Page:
Thursday, April 05, 2007

The Truth About The Supplemental Spending Bill

A report from the nonpartisan Congressional Research Service makes clear that Bush’s deadline is completely fabricated. According to the CRS, "the Army has enough money in its existing budget to fund operations and maintenance through the end of May—about $52.6 billion. If additional transfer authority is tapped, subject to Congress approving a reprogramming request, the Army would have enough funds to make it through nearly two additional months, or toward the end of July." 

Conservatives are also claiming they oppose the emergency spending bill because it includes money for domestic priorities, including aide for veterans, children's health care funds, and housing assistance and reconstruction funds for the Gulf Coast. During his radio address Saturday, President Bush complained that the emergency bills were "loaded up...with billions of dollars in domestic spending completely unrelated to the war." This from the same President Bush who has engineered tens of millions of dollars in executive earmarks, and never once vetoed any of Congress’ previous pork-laden spending bills. Likewise, Senate Minority Whip Trent Lott (R-MS) claimed he opposed the emergency spending bill because it "heap[s] pork on the backs of our men and women in uniform." This from the same Trent Lott who authored "the largest earmark ever," the $700 million "railroad to nowhere." The truth is that Bush and his conservative allies oppose this bill because it changes course in Iraq; they just don't want to make that their first argument, because they know it's so unpopular.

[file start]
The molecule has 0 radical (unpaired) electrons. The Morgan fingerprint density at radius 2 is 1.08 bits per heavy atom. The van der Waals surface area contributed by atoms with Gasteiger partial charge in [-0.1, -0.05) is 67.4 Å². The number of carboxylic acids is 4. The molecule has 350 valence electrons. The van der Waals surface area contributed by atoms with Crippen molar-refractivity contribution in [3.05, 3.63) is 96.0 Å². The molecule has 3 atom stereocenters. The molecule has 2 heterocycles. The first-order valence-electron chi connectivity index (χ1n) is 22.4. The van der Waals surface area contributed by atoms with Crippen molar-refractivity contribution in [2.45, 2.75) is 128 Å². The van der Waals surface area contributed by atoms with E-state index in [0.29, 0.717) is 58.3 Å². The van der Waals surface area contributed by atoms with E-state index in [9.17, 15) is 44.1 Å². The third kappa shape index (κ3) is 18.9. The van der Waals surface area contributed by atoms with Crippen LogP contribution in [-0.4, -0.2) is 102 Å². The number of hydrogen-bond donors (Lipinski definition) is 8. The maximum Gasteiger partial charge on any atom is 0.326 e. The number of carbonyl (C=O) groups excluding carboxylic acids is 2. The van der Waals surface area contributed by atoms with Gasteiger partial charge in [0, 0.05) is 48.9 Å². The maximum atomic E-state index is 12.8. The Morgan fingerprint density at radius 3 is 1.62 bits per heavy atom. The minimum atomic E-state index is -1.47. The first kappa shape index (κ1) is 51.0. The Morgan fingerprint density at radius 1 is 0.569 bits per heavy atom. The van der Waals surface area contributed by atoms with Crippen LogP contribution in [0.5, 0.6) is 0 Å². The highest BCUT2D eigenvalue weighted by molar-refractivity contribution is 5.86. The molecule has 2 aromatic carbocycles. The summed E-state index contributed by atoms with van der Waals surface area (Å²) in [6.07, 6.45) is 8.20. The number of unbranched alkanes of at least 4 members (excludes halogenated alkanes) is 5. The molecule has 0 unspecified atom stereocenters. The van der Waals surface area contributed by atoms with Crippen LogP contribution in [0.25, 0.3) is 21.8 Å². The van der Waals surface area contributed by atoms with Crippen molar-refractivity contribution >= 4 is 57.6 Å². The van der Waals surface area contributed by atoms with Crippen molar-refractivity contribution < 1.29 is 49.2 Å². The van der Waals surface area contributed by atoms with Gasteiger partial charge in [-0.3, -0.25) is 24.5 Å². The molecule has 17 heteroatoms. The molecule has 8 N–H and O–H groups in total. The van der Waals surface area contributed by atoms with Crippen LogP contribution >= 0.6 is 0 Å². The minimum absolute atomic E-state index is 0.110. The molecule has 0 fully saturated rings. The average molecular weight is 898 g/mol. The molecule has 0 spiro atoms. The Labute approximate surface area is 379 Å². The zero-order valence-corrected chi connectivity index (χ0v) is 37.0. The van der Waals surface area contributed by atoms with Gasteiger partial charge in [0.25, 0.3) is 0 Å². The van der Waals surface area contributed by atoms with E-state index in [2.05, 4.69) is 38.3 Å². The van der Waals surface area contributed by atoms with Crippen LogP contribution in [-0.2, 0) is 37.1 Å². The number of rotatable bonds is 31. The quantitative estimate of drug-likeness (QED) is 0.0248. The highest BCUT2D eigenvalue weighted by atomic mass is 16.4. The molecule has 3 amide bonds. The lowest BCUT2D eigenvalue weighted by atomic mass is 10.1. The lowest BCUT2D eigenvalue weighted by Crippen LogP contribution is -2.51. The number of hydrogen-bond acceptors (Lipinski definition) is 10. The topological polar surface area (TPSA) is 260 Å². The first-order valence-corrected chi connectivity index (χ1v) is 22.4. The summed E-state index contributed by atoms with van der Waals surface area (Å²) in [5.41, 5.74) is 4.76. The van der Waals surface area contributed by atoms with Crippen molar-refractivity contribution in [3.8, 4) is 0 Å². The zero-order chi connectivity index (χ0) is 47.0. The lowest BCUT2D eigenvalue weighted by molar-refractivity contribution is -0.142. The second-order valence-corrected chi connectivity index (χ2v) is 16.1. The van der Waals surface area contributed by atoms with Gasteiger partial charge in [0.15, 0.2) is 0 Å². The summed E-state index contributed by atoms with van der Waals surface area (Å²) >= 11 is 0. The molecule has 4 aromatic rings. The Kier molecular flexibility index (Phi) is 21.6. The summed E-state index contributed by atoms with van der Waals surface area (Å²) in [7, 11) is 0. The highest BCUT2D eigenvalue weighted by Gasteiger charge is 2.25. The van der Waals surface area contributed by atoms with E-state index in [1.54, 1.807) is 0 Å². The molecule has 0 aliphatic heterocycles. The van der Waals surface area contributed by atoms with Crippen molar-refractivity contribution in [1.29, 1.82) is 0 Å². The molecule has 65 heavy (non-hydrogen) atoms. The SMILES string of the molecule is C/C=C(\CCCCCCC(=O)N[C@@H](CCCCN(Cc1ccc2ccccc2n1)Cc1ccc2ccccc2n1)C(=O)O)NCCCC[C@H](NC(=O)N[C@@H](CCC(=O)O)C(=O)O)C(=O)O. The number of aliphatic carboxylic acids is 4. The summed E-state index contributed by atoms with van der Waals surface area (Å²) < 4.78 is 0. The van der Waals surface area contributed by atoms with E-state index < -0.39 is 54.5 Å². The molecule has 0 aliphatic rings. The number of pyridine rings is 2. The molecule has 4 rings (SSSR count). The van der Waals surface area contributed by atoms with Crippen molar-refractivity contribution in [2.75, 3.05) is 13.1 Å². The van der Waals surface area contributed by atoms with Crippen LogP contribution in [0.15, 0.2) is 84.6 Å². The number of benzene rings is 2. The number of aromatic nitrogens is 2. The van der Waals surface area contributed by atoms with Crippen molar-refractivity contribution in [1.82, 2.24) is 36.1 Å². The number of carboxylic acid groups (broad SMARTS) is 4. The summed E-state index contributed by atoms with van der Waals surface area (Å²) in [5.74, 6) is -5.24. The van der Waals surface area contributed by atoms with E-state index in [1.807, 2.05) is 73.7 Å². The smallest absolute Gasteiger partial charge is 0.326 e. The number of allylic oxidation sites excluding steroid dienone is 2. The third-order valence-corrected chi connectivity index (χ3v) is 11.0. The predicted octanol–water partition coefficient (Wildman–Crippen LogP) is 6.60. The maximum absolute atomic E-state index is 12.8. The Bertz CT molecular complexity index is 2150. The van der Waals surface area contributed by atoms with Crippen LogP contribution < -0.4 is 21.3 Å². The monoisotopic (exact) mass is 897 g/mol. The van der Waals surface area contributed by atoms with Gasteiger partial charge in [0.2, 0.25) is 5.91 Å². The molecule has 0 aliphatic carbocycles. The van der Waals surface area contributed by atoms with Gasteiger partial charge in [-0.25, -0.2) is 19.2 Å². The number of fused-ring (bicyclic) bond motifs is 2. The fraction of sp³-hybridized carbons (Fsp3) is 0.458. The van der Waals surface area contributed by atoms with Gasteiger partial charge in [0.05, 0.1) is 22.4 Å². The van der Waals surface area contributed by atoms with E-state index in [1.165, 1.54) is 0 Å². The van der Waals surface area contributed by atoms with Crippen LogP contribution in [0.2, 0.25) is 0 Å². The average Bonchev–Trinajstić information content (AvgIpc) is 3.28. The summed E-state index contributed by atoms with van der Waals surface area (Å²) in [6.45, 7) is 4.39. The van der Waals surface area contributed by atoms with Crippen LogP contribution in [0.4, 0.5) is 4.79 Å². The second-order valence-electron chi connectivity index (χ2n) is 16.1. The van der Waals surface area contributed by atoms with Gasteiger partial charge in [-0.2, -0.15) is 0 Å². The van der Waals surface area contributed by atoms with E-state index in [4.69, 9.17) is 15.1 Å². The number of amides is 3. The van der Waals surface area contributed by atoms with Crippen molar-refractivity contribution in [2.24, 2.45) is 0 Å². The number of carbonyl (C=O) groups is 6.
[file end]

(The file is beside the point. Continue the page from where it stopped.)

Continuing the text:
President Bush said on Saturday that the annual budget resolutions passed recently by the House and Senate "would raise taxes by a total of nearly $400 billion over the next five years," which he described as "the largest tax increase in our nation's history."   The Center on Budget and Policy Priorities states, "charges that the plan requires multi-hundred-billion dollar tax increases are not correct." Likewise, the Concord Coalition, a nonpartisan group that advocates for "responsible fiscal policy," calls the new budget a "successful first test of how seriously [House leaders] plan to abide by [the PAYGO] rule, [assuming] no entitlement expansions or tax cuts that are not fully offset." Ironically, the tax cut expiration dates conservatives are now attacking are the same ones they wrote and supported in 2001 and 2003.

              From  American Progress Action